Taxonomy

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Taxonomy is the practice and science of classification. The word finds its roots in the Greek τάξις, taxis (meaning 'order', 'arrangement') and νόμος, nomos ('law' or 'science'). Taxonomy uses taxonomic units, known as taxa (singular taxon).

In addition, the word is also used as a count noun: a taxonomy, or taxonomic scheme, is a particular classification ("the taxonomy of ..."), arranged in a hierarchical structure. Typically this is organized by supertype-subtype relationships, also called generalization-specialization relationships, or less formally, parent-child relationships. In such an inheritance relationship, the subtype by definition has the same properties, behaviors, and constraints as the supertype plus one or more additional properties, behaviors, or constraints. For example, car is a subtype of vehicle. So any car is also a vehicle, but not every vehicle is a car. Therefore, a type needs to satisfy more constraints to be a car than to be a vehicle.

Applications

Originally taxonomy referred only to the classifying of organisms (now sometimes known as alpha taxonomy) or a particular classification of organisms. However, it has become fashionable in certain circles to apply the term in a wider, more general sense, where it may refer to a classification of things or concepts, as well as to the principles underlying such a classification.

Almost anything—animate objects, inanimate objects, places, concepts, events, properties, and relationships—may then be classified according to some taxonomic scheme.

In an even wider sense, the term taxonomy could also be applied to relationship schemes other than parent-child hierarchies, such as network structures with other types of relationships. Taxonomies may then include single children with multi-parents, for example, "Car" might appear with both parents "Vehicle" and "Steel Mechanisms"; to some however, this merely means that 'car' is a part of several different taxonomies.[2] A taxonomy might also be a simple organization of kinds of things into groups, or even an alphabetical list. However, the term vocabulary is more appropriate for such a list. In current usage within Knowledge Management, taxonomies are considered narrower than ontologies since ontologies apply a larger variety of relation types.[3]

Mathematically, a hierarchical taxonomy is a tree structure of classifications for a given set of objects. It is also named Containment hierarchy. At the top of this structure is a single classification, the root node, that applies to all objects. Nodes below this root are more specific classifications that apply to subsets of the total set of classified objects. The progress of reasoning proceeds from the general to the more specific. In scientific taxonomies, a conflative term is always a polyseme.[4]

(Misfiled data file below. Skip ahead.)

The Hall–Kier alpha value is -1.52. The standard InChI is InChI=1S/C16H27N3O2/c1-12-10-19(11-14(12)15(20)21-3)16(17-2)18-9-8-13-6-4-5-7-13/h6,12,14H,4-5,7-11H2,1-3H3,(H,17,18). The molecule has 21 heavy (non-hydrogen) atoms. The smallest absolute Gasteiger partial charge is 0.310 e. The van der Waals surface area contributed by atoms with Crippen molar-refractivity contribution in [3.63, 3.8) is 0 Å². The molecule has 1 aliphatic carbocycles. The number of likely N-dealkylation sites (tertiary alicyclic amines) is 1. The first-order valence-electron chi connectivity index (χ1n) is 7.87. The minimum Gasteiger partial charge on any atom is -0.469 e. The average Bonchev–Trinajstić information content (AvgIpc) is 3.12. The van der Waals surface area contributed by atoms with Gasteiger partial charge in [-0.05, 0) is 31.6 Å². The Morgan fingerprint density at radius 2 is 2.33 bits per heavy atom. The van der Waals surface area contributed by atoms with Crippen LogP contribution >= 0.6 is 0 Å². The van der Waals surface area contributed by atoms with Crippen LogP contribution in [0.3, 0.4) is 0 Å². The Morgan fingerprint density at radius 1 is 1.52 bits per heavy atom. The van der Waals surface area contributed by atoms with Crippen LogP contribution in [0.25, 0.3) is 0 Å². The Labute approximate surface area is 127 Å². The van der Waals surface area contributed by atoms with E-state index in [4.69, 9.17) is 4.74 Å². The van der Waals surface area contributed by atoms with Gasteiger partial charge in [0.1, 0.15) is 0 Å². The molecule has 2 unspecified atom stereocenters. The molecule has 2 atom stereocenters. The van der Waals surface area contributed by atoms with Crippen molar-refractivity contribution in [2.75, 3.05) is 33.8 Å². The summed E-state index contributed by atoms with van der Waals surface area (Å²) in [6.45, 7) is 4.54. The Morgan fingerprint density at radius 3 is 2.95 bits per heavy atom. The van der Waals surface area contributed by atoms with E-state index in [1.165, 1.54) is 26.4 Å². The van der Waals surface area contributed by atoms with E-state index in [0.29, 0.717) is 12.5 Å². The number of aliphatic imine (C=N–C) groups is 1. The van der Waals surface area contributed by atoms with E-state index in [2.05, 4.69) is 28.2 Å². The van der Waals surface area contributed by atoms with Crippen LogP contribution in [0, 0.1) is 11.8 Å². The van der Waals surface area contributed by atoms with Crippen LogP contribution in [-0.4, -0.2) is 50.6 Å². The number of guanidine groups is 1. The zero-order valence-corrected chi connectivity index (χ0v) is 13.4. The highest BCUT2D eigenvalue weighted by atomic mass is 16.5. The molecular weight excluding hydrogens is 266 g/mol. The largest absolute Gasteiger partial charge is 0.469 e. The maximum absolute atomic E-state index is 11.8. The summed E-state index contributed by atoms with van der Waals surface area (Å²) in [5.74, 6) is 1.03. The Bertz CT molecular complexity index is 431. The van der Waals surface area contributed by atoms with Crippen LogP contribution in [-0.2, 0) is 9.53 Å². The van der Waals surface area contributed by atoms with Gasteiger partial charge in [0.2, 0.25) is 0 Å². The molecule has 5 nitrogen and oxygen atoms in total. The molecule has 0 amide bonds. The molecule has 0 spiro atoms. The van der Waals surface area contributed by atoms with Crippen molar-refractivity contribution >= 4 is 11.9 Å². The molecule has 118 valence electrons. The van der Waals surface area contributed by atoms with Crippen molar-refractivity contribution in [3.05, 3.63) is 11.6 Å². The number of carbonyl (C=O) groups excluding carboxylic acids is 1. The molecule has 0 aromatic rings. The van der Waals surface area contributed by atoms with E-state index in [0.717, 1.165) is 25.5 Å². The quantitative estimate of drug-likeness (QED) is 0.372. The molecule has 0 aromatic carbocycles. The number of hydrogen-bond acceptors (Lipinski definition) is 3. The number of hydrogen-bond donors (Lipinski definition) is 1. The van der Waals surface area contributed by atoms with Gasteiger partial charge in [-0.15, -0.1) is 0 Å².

In contrast, in a context of legal terminology, an open-ended contextual taxonomy—a taxonomy holding only with respect to a specific context. In scenarios taken from the legal domain, a formal account of the open-texture of legal terms is modeled, which suggests varying notions of the "core" and "penumbra" of the meanings of a concept. The progress of reasoning proceeds from the specific to the more general.[5][1]

Notes

  1. Zirn, Cäcilia, Vivi Nastase and Michael Strube. "Distinguishing Between Instances and Classes in the Wikipedia Taxonomy" (paper); (video lecture). 5th Annual European Semantic Web Conference (ESWC 2008).
  2. Jackson, Joab. "Taxonomy’s not just design, it’s an art," Government Computer News (Washington, D.C.). September 2, 2004.
  3. Suryanto, Hendra and Paul Compton. "Learning classification taxonomies from a classification knowledge based system." University of Karlsruhe; "Defining 'Taxonomy'," Straights Knowledge website.
  4. Malone, Joseph L. (1988). The Science of Linguistics in the Art of Translation: Some Tools from Linguistics for the Analysis and Practice of Translation, p. 112.
  5. Grossi, Davide, Frank Dignum and John-Jules Charles Meyer. (2005). "Contextual Taxonomies" in Computational Logic in Multi-Agent Systems, pp. 33-51.

References

  • Atran, S. (1993) Cognitive Foundations of Natural History: Towards an Anthropology of Science. Cambridge: Cambridge University Press. 10-ISBN 0521438713 13-ISBN 9780521438711
  • Carbonell, J. G. and J. Siekmann, eds. (2005). Computational Logic in Multi-Agent Systems, Vol. 3487. Berlin: Springer-Verlag. 13-ISBN 978-3-540-28060-6
  • Clausewitz, Carl. (1982). On War (editor, Anatol Rapoport). New York: Penguin Classics. 10-ISBN 0-140-44427-0; 13-ISBN 978-0-140-44427-8
  • Malone, Joseph L. (1988). The Science of Linguistics in the Art of Translation: Some Tools from Linguistics for the Analysis and Practice of Translation. Albany, New York: State University of New York Press. 10-ISBN 0-887-06653-4; 13-ISBN 978-0-887-06653-5; OCLC 15856738
  • Marcello Sorce Keller, "The Problem of Classification in Folksong Research: a Short History", Folklore, XCV(1984), no. 1, 100-104.
  • Chester D Rowe and Stephen M Davis, 'The Excellence Engine Tool Kit'; ISBN: 978-0-615-24850-9

External links